If you’re selling your home, then you’ll need a valid Energy Performance Certificate (EPC) for the property.

So, here’s a guide explaining what an EPC is and how you can get one.

What is it?

Think of an EPC as a report card on your home’s energy efficiency. EPCs grade properties on a scale from A to G, with an A-rating denoting the most efficient homes and a G-rating the least efficient.

An EPC also recommends how a property can be made more efficient, thus bringing energy costs down.

Furthermore, it gives an estimate of the current energy costs of a home and the potential costs if improvements are made.

Are there any exemptions?

By law, most properties require an EPC before sale, but there are a few exemptions. These include:

  • Places of worship.
  • Temporary buildings that will be used for less than two years.
  • Standalone buildings with a useful floor space of less than 50 square metres.
  • Industrial sites, workshops and non-residential agricultural buildings that do not use a lot of energy.
  • Some buildings that are due to be demolished.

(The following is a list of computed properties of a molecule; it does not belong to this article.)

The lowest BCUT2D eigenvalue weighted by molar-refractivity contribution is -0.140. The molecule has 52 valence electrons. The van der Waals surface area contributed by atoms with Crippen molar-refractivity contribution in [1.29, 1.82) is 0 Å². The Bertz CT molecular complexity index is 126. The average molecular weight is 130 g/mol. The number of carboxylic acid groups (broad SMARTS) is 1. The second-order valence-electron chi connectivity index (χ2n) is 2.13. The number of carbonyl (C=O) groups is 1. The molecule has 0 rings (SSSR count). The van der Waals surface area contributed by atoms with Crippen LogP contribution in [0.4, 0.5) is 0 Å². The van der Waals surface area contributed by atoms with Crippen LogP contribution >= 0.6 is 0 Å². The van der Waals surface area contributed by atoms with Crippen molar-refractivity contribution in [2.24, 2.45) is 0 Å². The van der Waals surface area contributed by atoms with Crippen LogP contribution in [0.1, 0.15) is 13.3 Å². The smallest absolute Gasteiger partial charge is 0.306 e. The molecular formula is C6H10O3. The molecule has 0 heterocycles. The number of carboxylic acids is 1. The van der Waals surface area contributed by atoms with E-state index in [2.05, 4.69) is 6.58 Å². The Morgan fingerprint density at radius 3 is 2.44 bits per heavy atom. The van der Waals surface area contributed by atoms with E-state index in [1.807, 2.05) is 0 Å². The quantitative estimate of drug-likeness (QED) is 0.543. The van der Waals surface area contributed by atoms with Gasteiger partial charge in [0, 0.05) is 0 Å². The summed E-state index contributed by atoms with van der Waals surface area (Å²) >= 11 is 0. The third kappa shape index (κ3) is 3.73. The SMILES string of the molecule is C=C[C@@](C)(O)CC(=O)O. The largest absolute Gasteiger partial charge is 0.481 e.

• Holiday accommodation that’s rented out for less than four months a year or is let under a licence to occupy.
  • Listed buildings.
  • Residential buildings intended to be used less than four months a year.

If you’re unsure if you need an EPC before selling your property, seek professional advice.

Who can issue an EPC?

Only an accredited assessor can provide an EPC. Assessors visit the property in person and analyse the lighting, heating and windows. They also consider the level of insulation and the building’s fabric.

The time it takes to conduct an EPC assessment will vary depending on the size and scale of the building. Assessing a small property could take around 30 minutes, while a larger home could take closer to two hours.

How long is an EPC valid for?

An EPC is valid for ten years. But if you get an EPC and then carry out extension works that significantly impact the property’s rating, you’ll need to get another one.

What if my home receives a low EPC rating?

While many buyers take an interest in a property’s EPC, in our experience, it’s rarely a dealbreaker (or dealmaker).

However, it’s worth noting that rental properties must meet minimum energy efficiency standards. So, if a property is incredibly leaky and energy inefficient, a buy-to-let investor may have to make improvements before renting it out. This could influence any offer they choose to make.

If you need to arrange an EPC, contact us here at Rochills, and we can put you in contact with an accredited assessor.

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